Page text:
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Legislation: Damage: Meth madness
Government WE CAN'T understand why millions of Americans want to blank out their brains with dope. From crack cocaine to heroin to OxyContin to crystal meth, it's a billion-dollar criminal business. Almost daily, it seems, West Virginia police bust another secret meth lab and haul the chemical-cookers to jail.

Now, Oregon and Mississippi have mostly wiped out meth labs through a simple law change: requiring prescriptions for cold remedies containing pseudoephedrine. Oregon's new law was written chiefly by district attorney Rob Bovett. In a recent commentary, he wrote:

"The latest bad news from the world of methamphetamine is that makers of the drug have perfected a one-pot recipe that enables them to manufacture their highly addictive product while on the move, often in their car. The materials they need - a two-liter soda bottle, a few cold pills and some household chemicals - are easily obtained and easily discarded, often in a trash bag dumped along the highway."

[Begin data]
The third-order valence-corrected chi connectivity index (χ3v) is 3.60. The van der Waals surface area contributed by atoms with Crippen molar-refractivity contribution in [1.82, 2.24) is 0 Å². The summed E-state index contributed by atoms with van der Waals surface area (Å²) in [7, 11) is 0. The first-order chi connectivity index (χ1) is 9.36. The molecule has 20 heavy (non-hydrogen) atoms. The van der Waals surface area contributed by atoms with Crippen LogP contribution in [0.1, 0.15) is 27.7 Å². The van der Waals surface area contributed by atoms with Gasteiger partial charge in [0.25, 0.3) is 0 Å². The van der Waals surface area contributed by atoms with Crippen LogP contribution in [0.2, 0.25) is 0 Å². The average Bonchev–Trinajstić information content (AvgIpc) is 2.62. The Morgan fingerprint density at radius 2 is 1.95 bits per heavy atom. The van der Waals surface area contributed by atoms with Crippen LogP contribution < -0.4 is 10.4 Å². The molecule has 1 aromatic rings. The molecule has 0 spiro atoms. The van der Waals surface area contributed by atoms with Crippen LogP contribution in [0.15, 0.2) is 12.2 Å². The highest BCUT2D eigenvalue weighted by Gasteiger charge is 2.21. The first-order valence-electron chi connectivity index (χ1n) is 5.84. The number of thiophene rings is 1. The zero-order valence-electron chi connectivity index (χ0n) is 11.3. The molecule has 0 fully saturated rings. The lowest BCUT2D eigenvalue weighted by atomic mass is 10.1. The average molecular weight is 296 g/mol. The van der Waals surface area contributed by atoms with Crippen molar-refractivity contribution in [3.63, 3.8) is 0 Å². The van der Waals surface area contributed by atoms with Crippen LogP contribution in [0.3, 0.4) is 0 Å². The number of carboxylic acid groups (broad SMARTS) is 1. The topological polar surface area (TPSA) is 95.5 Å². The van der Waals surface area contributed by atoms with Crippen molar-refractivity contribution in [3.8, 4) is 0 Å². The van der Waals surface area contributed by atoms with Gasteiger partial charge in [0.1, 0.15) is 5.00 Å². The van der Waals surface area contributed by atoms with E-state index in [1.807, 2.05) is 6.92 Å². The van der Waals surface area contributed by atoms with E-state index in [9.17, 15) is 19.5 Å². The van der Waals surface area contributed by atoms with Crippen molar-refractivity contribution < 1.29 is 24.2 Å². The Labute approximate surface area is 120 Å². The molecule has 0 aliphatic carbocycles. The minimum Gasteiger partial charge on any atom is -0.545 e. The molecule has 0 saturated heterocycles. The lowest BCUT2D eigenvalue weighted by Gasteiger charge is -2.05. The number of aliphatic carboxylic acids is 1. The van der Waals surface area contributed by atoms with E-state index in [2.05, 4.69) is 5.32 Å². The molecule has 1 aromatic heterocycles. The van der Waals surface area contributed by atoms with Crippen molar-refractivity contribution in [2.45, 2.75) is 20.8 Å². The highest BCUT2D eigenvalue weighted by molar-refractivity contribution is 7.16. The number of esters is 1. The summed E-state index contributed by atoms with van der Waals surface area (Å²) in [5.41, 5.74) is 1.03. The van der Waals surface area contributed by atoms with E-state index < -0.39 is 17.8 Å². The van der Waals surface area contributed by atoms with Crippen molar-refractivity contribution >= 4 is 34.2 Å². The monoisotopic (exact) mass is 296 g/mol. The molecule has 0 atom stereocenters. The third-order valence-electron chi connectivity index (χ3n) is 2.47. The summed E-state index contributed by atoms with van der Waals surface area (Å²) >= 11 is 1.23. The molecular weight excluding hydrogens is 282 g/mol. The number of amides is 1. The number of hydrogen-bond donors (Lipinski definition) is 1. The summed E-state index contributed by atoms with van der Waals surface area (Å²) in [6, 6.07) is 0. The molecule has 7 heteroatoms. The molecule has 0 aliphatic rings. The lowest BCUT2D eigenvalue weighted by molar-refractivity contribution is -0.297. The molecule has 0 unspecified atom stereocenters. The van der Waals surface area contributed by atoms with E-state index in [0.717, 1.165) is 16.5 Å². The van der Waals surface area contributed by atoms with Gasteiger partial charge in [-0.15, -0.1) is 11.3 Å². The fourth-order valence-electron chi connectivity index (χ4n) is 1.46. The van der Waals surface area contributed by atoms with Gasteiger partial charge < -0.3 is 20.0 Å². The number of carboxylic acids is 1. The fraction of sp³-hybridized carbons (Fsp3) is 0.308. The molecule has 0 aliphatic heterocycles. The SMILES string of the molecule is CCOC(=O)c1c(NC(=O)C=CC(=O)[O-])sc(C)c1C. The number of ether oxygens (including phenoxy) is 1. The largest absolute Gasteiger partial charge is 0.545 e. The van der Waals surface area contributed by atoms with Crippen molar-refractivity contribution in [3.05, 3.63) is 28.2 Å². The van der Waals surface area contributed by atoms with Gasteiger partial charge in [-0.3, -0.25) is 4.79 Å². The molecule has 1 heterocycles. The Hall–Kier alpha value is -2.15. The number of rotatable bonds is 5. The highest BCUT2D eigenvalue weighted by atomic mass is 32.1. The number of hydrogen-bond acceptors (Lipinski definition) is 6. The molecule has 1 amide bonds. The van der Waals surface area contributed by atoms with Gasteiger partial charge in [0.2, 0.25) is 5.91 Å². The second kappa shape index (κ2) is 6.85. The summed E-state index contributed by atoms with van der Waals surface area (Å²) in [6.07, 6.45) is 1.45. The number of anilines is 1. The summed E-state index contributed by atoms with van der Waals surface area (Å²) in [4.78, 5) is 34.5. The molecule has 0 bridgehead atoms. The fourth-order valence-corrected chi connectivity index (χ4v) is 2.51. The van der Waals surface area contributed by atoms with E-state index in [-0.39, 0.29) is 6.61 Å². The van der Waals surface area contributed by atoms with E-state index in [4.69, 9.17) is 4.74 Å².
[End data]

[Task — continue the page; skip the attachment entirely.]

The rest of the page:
Bovett said America's meth madness flared after 1976, when the U.S. Food and Drug Administration allowed cold remedies containing pseudoephedrine nasal decongestant to be sold over the counter, "inadvertently letting the genie out of the bottle. Afterward, the meth epidemic spread across the nation, leaving destroyed lives and families in its wake."

Sales of those decongestants soared to nearly $600 million a year, far more than required by snifflers. Most of the purchases were by illegal meth lab operators. Bovett continued:

"In 2006, Congress required pseudoephedrine products to be moved behind the counter, set daily and monthly limits on the amount that can be sold to any one customer, and required retailers to keep a log of sales. But meth users quickly learned to evade these controls by making purchases in several different stores - a practice known as 'smurfing.'"

Oregon and Mississippi virtually halted meth labs by returning pseudoephedrine to prescription status. Sen. Ron Wyden of Oregon has drafted a bill to impose the same reform nationwide.

Trying to fend off this nationwide control, the pharmaceutical industry is lobbying Congress to require electronic tracking of pseudoephedrine sales. But Bovett says such a plan doesn't work. "In Kentucky, an electronic tracking law that went into effect in 2008 has had no effect on the number of meth labs there." The only cure, he says, is a prescription requirement.

When West Virginia's Legislature returns in January, lawmakers should study the Oregon-Mississippi crackdown, to see whether it could halt the ugly damage from methamphetamine in the Mountain State.

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